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Polymeric Materials - Part II. Learning Resources. www.msm,cam.ac.uk/ University of Cambridge Department of Materials Science and Metallurgy Teaching: DoITPoMS Project Library of Teaching and Learning Packages for Materials Science www.msm.cam.ac.uk/doitpoms/tlplib/index.php

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Learning resources
Learning Resources

  • www.msm,cam.ac.uk/

  • University of Cambridge

  • Department of Materials Science and Metallurgy

    • Teaching: DoITPoMS Project

    • Library of Teaching and Learning Packagesfor Materials Science

    • www.msm.cam.ac.uk/doitpoms/tlplib/index.php

    • THE GLASS TRANSITION IN POLYMERS (required reading)


Types of polymers
Types of Polymers

  • Thermosets

  • Thermoplastics

  • Elastomers – Classification based on mechanical properties

  • Hydrogels- Classification based on chemical properties

  • Polyelectrolytes-Classification based on chemical properties

  • Natural-Classification based on origin

  • Biodegradable-Classification based on biostability

Classification based on Processing


What makes one polymer different from another
What makes One Polymer Different from Another?

  • Strength of intermolecular forces and their sum over long polymer chains.

  • Molecular weight and entanglement, which slow down motion of polymers.

  • Crystallinity.

  • Crosslinking.

    All these properties determine the diverse states of macromolecular aggregation that polymers show.


Schematic sketch of thermosets and thermoplastics. The latter can be amorphous or a structure similar to thermosets but a lower crosslink density.


Consequences of the random coil model
Consequences of the random coil model latter can be amorphous or a structure similar to thermosets but a lower crosslink density.

  • Crystallization strongly impeded by chain entanglement-only partial crystallization or glassy state upon cooling of a melt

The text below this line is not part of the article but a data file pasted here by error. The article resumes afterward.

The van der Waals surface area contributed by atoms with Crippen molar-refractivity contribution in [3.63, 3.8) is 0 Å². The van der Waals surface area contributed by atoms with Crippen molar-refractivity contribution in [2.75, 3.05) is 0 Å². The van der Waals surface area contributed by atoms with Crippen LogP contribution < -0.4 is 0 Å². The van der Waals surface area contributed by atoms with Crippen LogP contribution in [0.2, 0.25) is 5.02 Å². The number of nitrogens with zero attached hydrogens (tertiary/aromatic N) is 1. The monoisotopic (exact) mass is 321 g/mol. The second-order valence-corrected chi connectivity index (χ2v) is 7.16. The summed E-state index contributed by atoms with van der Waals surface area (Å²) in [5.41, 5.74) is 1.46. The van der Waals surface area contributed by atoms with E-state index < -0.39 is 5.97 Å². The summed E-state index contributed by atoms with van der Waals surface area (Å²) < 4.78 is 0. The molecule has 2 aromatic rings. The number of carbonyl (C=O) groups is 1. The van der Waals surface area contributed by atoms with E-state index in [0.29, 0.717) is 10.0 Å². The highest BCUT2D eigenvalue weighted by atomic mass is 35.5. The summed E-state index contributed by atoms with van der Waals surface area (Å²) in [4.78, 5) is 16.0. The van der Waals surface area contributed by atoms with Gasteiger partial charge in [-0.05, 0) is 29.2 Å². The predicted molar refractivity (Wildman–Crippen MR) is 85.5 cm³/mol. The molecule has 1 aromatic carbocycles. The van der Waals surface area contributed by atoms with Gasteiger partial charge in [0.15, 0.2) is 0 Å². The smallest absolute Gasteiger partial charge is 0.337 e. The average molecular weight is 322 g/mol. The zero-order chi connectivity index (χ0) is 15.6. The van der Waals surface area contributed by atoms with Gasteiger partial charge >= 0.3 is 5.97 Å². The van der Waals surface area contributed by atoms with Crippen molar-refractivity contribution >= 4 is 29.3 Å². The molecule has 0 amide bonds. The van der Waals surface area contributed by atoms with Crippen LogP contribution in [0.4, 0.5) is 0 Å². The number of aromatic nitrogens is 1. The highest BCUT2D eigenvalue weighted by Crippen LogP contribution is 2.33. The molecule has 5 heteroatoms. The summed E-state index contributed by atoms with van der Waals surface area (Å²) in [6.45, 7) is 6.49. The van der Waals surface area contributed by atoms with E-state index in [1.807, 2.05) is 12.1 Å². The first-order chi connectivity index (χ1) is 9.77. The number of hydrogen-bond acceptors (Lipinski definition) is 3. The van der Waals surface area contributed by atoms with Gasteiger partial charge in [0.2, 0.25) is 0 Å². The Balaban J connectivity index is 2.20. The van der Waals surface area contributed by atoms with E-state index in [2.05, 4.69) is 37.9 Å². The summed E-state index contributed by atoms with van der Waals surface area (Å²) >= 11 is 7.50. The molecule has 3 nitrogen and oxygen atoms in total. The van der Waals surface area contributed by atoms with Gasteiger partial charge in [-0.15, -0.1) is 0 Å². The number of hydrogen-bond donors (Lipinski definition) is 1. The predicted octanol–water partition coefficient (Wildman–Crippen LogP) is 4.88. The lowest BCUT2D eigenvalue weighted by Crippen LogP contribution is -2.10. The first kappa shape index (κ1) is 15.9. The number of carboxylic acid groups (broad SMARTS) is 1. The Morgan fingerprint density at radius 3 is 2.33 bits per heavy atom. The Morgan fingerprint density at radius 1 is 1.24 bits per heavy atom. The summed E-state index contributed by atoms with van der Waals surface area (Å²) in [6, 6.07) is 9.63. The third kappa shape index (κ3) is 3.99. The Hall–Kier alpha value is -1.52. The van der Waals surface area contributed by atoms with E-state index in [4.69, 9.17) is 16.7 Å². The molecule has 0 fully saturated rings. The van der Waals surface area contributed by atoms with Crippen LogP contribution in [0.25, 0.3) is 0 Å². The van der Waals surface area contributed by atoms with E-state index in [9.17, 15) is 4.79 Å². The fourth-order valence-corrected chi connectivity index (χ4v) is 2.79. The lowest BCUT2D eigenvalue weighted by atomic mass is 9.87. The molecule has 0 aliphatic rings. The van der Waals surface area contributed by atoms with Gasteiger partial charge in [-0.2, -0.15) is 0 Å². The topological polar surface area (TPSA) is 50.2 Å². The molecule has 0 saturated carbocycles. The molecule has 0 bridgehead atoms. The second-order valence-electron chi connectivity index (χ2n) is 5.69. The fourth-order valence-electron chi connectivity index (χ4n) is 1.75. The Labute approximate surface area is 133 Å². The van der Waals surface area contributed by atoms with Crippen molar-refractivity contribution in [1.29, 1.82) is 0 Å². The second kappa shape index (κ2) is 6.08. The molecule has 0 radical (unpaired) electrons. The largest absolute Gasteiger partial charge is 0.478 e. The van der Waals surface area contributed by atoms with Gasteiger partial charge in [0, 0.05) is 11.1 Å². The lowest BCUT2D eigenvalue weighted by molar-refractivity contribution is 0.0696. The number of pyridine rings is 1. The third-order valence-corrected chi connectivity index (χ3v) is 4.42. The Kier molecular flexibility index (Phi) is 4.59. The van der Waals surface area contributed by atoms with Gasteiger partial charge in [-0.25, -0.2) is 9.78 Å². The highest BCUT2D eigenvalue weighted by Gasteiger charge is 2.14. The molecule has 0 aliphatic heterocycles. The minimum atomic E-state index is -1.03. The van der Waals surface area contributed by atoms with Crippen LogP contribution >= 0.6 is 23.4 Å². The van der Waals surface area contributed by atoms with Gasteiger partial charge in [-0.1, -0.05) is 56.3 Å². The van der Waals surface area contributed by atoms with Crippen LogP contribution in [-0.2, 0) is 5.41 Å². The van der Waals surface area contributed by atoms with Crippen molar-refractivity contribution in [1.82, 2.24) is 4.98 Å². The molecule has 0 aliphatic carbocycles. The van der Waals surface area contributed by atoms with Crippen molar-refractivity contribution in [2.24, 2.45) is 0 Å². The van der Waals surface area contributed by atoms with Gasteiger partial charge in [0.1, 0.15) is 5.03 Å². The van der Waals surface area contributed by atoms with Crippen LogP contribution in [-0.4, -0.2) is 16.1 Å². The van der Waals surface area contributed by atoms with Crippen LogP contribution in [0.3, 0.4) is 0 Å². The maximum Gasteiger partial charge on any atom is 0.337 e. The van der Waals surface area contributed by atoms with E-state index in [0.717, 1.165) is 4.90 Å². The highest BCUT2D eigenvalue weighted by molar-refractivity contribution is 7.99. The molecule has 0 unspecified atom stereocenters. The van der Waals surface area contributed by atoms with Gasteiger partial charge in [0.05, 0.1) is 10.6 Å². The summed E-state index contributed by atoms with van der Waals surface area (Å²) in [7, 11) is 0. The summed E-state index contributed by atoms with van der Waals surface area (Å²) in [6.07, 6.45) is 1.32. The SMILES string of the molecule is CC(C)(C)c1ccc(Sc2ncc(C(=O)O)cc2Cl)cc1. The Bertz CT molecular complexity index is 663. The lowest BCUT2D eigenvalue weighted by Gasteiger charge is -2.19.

• Entanglement gives rise to very high viscosity of polymer melts

  • Entropic restoring force upon stretching of a chain- entropy elasticity of elastomers


Binding and structure of polymers
Binding and Structure of Polymers latter can be amorphous or a structure similar to thermosets but a lower crosslink density.

Interchain bonding: covalent

Intermolecular binding

  • permanent dipole ( polar groups)

  • induction forces: induced dipole

  • hydrogen bonds

  • repulsive forces (Pauli principle)

  • Van der Waals interaction


Intermolecular interactions
Intermolecular Interactions latter can be amorphous or a structure similar to thermosets but a lower crosslink density.

  • Forces between permanent dipoles

  • Different electronegativity of partners

  • permanent dipole moment

  • Examples of “polar groups“: e.g., in PVC


  • nitrite group (less polar) latter can be amorphous or a structure similar to thermosets but a lower crosslink density.

  • ester group (less polar)


Dipole forces in a polymer
Dipole forces in a polymer. latter can be amorphous or a structure similar to thermosets but a lower crosslink density.


Effect of polar groups
Effect of Polar Groups: latter can be amorphous or a structure similar to thermosets but a lower crosslink density.

  • lower solubility (except in strongly polar solvents)

  • higher softening temperature (glass temperature Tg).



Hydrogen bonds only for f o n as strongly electronegative partner
Hydrogen bonds of dipoles!only for F, O, N as strongly electronegative partner

  • Illustration of hydrogen bonds in polyamid 6 (PA6)

  • Particularly strong in polyamides and polyurethanes


Thermoplastics
Thermoplastics of dipoles!

  • thermoplastic polymers are defined as materials that soften, melt, and flow when heat is applied; the adhesives solidify when cooled.

  • Majority of familiar plastics

  • Can be reprocessed


Thermoplastics1
Thermoplastics of dipoles!

Amorphous

  • Random structure

  • Good clarity

  • Broad melt temperature

  • Low mold shrinkage (<0.005 in./in.)

  • Acrylic, polycarbonate, PETG,polystyrene, PVC, TPU,


Thermoplastics2
Thermoplastics of dipoles!

Semi-crystalline

  • Linear alignment of chains

  • Harder, less flexible

  • Unique melting point

  • High mold shrinkage (>0.01 in./in.)

  • Polyethylene (LDPE / MDPE /HDPE), polypropylene, PTFE, Polyamide, PEK, TPU